On June 1, 2022

CU students invent, design prototypes

By Katy Savage

Castleton University students at the School of Resort Management spent 10 weeks developing a product and a business plan to ask for an investment offer.

The 12-week course is modeled after the reality television program, “Shark Tank.” It teaches students how to write a business plan that is solid enough “to be able to walk into a bank … and hopefully get a loan,” said Chris Coughlin, who teaches the course.

By Katy Savage
Castleton University students showed off their prototypes at the Killington Grand Hotel on May 24. , Joshua David shows off skis that light up in the dark.

“It’s very exciting when the business plan and the prototypes are seen together,” he said.

Coughlin used to work for Heritage Family Credit Union and he has 18 years of experience working in finance at Killington Resort.

The products the students designed had to be unique.

“I coach them on what I think will fly,” Coughlin said. “I don’t want to see them crash and burn so I try to help them.”

Coughlin leaves it to the panelists to decide the winner and the winning team gets an automatic “A” in the class.

“Regardless of how great the presentation is and how smart the students are, it comes down to whether or not the panelists think the product could sell in the marketplace,” Coughlin said.

Students presented their projects on Tuesday, May 24 at the Killington Grand Hotel. Panelists included Rich McCoy, the general manager of Pico Ski Resort; Dale Patterson, the owner and operator of Rutland Beer Works and the Hoppin’ Moose restaurant; Russ Marsan, the owner and operator of Carpenter and Costin Commercial and Residential Landscaping and senior loan officers.

Projects included skis with LED lights for night riding, a portable car tray that heats up to keep food warm, a device that uses low-frequency sounds to keep bears away, a stuffed animal with a hidden camera inside to watch over pets and a retractable studded safety boot.

The panelists questioned students about their financials, their employee wages, competing products, distribution, and if the students’ ideas would survive in the marketplace.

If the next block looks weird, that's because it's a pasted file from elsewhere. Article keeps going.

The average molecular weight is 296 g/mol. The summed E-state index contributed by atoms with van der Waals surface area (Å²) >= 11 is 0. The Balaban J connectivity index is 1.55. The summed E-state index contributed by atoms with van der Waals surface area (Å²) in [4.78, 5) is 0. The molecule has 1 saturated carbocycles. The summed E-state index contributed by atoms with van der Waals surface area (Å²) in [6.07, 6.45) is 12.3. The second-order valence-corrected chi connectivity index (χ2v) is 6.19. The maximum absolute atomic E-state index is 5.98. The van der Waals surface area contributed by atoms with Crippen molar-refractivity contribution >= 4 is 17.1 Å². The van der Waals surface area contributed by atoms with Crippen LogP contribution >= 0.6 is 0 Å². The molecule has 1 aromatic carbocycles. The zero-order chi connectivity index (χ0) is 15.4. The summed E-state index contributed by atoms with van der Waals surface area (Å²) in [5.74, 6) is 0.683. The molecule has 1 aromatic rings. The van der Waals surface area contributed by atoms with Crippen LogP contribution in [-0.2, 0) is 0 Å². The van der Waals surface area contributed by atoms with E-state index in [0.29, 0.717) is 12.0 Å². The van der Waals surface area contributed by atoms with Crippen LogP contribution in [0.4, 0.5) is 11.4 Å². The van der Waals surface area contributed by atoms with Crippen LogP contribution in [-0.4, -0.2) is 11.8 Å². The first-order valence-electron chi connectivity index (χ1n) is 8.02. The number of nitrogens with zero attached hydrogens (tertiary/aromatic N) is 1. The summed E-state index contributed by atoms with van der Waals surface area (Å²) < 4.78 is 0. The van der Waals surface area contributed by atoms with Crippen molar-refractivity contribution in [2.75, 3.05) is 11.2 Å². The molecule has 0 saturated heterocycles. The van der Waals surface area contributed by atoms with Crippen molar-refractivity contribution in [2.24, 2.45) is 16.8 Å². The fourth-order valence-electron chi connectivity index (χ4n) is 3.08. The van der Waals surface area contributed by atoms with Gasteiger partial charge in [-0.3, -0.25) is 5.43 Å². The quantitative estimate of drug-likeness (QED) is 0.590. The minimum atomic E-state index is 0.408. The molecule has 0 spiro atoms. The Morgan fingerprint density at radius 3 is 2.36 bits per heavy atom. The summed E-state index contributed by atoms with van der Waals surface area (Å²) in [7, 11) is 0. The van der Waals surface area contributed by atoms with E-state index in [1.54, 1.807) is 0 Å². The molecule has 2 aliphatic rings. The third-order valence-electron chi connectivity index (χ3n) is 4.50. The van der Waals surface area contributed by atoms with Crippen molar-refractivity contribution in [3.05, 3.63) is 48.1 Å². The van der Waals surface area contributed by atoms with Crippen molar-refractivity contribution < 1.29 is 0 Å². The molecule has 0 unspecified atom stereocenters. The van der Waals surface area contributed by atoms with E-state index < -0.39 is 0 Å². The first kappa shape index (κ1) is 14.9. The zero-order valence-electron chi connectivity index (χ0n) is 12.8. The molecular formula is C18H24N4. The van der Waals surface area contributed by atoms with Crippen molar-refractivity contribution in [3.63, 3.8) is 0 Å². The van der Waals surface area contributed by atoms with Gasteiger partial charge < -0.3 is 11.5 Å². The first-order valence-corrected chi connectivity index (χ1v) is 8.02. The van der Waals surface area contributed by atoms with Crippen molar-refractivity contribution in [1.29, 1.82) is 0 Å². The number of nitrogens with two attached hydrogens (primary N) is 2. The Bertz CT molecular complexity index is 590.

Jacob Catori and his partner, Keegan, created a head sock that zips into the backs of jacket collars to keep snow out. They told sharks they projected to make $5 million in five years at a retail price of $49.99.

“Keegan and I are asking for a $200,000 investment that will be paid back over the course of four years,” Catori said. “We are prepared to offer you $300,000 interest for a total payback of $500,000 over four years.”

By Katy Savage
Sophia Clements shows off her winning design — goggles that flip up.

But the panelists questioned their distribution plan, the quality of the zipper and how consumers would zip the product to their jackets themselves.

“You only have $1,000 for marketing?” one panelist asked.

The winners were Sophia Clements and her partner, Kyle Donahue, for their product, Flip and Swipe Goggles. The goggles flip up so skiers and riders can adjust the lenses and remove snow or fog.

They also have an LED light strip for visibility.

“I was honestly very surprised,” Clements said. “It was very reassuring that I won.”

Clements, 20, has been skiing since she was 4 and grew up ski racing.

“It’s an easy product and nobody has come up with it yet,” she said.

Clements is currently a banquet captain at the Killington Grand Hotel. After she graduates from college next year, she wants to stay in the resort food and beverage industry or become a banquet coordinator, following her parents, who both work in the ski industry.

Clements doesn’t have future plans for her project, but she has an appetite for all things business.

“I’ve had past experiences with professionally competing in business competitions,” she said. “Doing this is something that I’m passionate about.”

By Katy Savage
A student holds a stuffed animal with a hidden video camera.

Coughlin has been holding the Shark Tank competition for the last six or seven years. Though his students have never taken their products to market, their ideas have. Coughlin said a football that plays music and a bracelet that carries hand sanitizer are now available.

This year, Coughlin expected either the bear tag to win, but some panelists were concerned the noise from the bear tag would aggravate dogs and other pets.

“I get it wrong every year who I think should win,” he said. “That’s where I go to, ‘Would I buy this product?’ I would have bought the bear tag.”

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